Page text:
Killing, violence toward Indigenous women, girls ‘not a relic of our past’: PM


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GATINEAU, Que. - Geraldine Gauthier clutched a picture of her sister, Lynn, as she heard from the federally funded commission tasked with documenting the causes of violence against Indigenous women and girls.

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Hey there, time traveller!
This article was published 03/06/2019 (1212 days ago), so information in it may no longer be current.

GATINEAU, Que. – Geraldine Gauthier clutched a picture of her sister, Lynn, as she heard from the federally funded commission tasked with documenting the causes of violence against Indigenous women and girls.

Lynn was murdered 19 years ago. For Gauthier, the day was emotional and brought back many memories. But it was also filled with a touch of optimism now that 231 recommendations from the inquiry into missing and murdered Indigenous women and girls have been put on paper.

“They are going to hear what we have to say, first of all,” she said. “It is a beginning and I hope it does bring change.”

CP A young girl sits behind Prime Minister Justin Trudeau during ceremonies marking the release of the Missing and Murdered Indigenous Women report in Gatineau, Monday June 3, 2019. (Adrian Wyld photos / The Canadian Press)

Speaking in the grand hall of the Canadian Museum of History, facing Parliament Hill across the Ottawa River, the inquiry’s chief commissioner, Marion Buller, said that nothing short of an absolute paradigm-shift is in order from all levels of government and public institutions to address the issue — one her commission labelled frankly as a genocide.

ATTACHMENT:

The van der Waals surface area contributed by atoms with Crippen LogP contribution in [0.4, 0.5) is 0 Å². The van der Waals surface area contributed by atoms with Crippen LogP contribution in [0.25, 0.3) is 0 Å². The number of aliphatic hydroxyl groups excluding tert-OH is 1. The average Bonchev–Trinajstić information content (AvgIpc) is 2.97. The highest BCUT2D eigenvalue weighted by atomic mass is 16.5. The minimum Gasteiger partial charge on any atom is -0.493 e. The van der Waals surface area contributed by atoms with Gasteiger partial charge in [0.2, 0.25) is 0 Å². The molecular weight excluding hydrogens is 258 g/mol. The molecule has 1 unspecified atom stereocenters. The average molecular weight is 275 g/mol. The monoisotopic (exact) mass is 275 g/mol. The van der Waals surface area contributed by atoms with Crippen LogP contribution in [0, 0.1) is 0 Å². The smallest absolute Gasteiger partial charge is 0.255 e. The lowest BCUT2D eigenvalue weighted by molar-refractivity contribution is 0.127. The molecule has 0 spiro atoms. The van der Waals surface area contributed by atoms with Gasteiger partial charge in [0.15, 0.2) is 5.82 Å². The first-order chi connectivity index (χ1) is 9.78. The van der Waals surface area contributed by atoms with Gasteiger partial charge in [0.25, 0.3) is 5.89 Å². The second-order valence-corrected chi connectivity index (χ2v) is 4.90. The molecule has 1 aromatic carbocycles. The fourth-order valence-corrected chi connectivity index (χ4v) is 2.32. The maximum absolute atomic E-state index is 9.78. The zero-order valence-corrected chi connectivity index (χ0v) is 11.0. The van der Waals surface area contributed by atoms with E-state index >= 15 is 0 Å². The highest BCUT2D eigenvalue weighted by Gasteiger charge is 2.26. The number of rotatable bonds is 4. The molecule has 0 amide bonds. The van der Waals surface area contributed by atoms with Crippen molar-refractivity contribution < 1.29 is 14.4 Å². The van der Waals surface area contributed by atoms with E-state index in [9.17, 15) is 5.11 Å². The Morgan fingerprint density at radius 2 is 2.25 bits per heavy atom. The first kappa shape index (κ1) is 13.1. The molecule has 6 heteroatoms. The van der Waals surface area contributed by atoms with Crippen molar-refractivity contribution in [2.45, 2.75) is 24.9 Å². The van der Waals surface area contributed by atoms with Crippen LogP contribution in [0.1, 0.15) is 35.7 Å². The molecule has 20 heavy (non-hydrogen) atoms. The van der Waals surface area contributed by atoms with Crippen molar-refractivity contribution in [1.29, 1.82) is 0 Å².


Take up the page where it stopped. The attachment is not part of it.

The tragedy, Buller said, is a direct result of a “persistent and deliberate pattern of systemic racial and gendered human and Indigenous rights violations and abuses, perpetuated historically and maintained today by the Canadian state.”

The term has instantly become a flashpoint, the subject of arguments over whether it denotes intentionality in the hundreds of killings and disappearances the inquiry examined, whether it’s fair if it does, whether the label matters.

For his part, Prime Minister Justin Trudeau stopped short of using the term — despite being directly asked to do so in a call from the crowd — when he spoke after accepting the report.

Instead, Trudeau said violence against Indigenous women and girls is “not a relic of Canada’s past,” but part of its present, and the justice system has failed them.

“Time and again, we have heard of their disappearance, violence, or even death being labelled low priority or ignored,” he said.

He received the report from the commissioners after they performed a traditional ceremony, including coating its pages with medicine.

In a speech later in Vancouver to a gender equality conference with numerous political leaders from around the world, Trudeau did use the term.

CP Chief commissioner Marion Buller, front left to right, and commissioners Brian Eyolfson, Qajaq Robinson and Michele Audette get ready to prepare the final report.

“Earlier this morning the national inquiry formally presented their final report in which they found that the tragic violence that Indigenous women and girls have experienced amounts to genocide.”

The inquiry report itself uses the term “genocide” dozens of times, starting in the first paragraph of Buller’s preface: “This report is about deliberate race, identity and gender-based genocide,” she wrote.

After Monday’s ceremony, Buller said the commission does not need to hear the word “genocide” out of Trudeau’s mouth; it heard the truth from families and survivors. That Indigenous women and girls have been victims of genocide was an “inescapable conclusion” for the commission, she said.